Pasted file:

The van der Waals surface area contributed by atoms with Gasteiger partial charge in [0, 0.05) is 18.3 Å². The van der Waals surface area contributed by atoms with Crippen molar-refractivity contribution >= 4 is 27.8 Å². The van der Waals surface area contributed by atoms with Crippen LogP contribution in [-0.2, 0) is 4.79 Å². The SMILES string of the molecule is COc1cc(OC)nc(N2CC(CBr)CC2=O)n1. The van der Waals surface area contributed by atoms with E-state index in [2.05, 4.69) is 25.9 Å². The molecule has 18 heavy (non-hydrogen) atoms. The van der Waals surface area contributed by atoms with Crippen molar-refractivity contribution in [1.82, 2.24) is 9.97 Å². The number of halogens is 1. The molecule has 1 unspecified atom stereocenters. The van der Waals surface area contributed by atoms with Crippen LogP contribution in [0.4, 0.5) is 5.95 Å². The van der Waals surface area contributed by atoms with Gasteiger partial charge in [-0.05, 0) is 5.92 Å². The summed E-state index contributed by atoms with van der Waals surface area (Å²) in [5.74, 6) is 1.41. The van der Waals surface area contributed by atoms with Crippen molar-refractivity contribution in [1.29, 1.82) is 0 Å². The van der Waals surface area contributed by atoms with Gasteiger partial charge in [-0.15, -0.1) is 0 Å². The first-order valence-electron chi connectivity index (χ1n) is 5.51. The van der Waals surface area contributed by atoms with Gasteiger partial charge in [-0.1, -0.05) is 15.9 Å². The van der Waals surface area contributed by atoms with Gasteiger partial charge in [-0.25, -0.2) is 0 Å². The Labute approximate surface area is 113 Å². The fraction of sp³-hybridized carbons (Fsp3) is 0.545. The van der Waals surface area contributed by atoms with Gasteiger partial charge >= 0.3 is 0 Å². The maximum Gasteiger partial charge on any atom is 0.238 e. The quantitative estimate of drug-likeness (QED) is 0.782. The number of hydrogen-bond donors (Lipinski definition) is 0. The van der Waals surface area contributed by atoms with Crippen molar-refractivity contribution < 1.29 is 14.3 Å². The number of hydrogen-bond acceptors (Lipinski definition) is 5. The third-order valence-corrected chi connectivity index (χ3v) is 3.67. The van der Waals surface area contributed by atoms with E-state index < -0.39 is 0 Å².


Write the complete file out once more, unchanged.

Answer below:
The van der Waals surface area contributed by atoms with Gasteiger partial charge in [0, 0.05) is 18.3 Å². The van der Waals surface area contributed by atoms with Crippen molar-refractivity contribution >= 4 is 27.8 Å². The van der Waals surface area contributed by atoms with Crippen LogP contribution in [-0.2, 0) is 4.79 Å². The SMILES string of the molecule is COc1cc(OC)nc(N2CC(CBr)CC2=O)n1. The van der Waals surface area contributed by atoms with E-state index in [2.05, 4.69) is 25.9 Å². The molecule has 18 heavy (non-hydrogen) atoms. The van der Waals surface area contributed by atoms with Crippen molar-refractivity contribution in [1.82, 2.24) is 9.97 Å². The number of halogens is 1. The molecule has 1 unspecified atom stereocenters. The van der Waals surface area contributed by atoms with Crippen LogP contribution in [0.4, 0.5) is 5.95 Å². The van der Waals surface area contributed by atoms with Gasteiger partial charge in [-0.05, 0) is 5.92 Å². The summed E-state index contributed by atoms with van der Waals surface area (Å²) in [5.74, 6) is 1.41. The van der Waals surface area contributed by atoms with Crippen molar-refractivity contribution in [1.29, 1.82) is 0 Å². The van der Waals surface area contributed by atoms with Gasteiger partial charge in [-0.15, -0.1) is 0 Å². The first-order valence-electron chi connectivity index (χ1n) is 5.51. The van der Waals surface area contributed by atoms with Gasteiger partial charge in [-0.1, -0.05) is 15.9 Å². The van der Waals surface area contributed by atoms with Gasteiger partial charge in [-0.25, -0.2) is 0 Å². The Labute approximate surface area is 113 Å². The fraction of sp³-hybridized carbons (Fsp3) is 0.545. The van der Waals surface area contributed by atoms with Gasteiger partial charge >= 0.3 is 0 Å². The maximum Gasteiger partial charge on any atom is 0.238 e. The quantitative estimate of drug-likeness (QED) is 0.782. The number of hydrogen-bond donors (Lipinski definition) is 0. The van der Waals surface area contributed by atoms with Crippen molar-refractivity contribution < 1.29 is 14.3 Å². The number of hydrogen-bond acceptors (Lipinski definition) is 5. The third-order valence-corrected chi connectivity index (χ3v) is 3.67. The van der Waals surface area contributed by atoms with E-state index < -0.39 is 0 Å².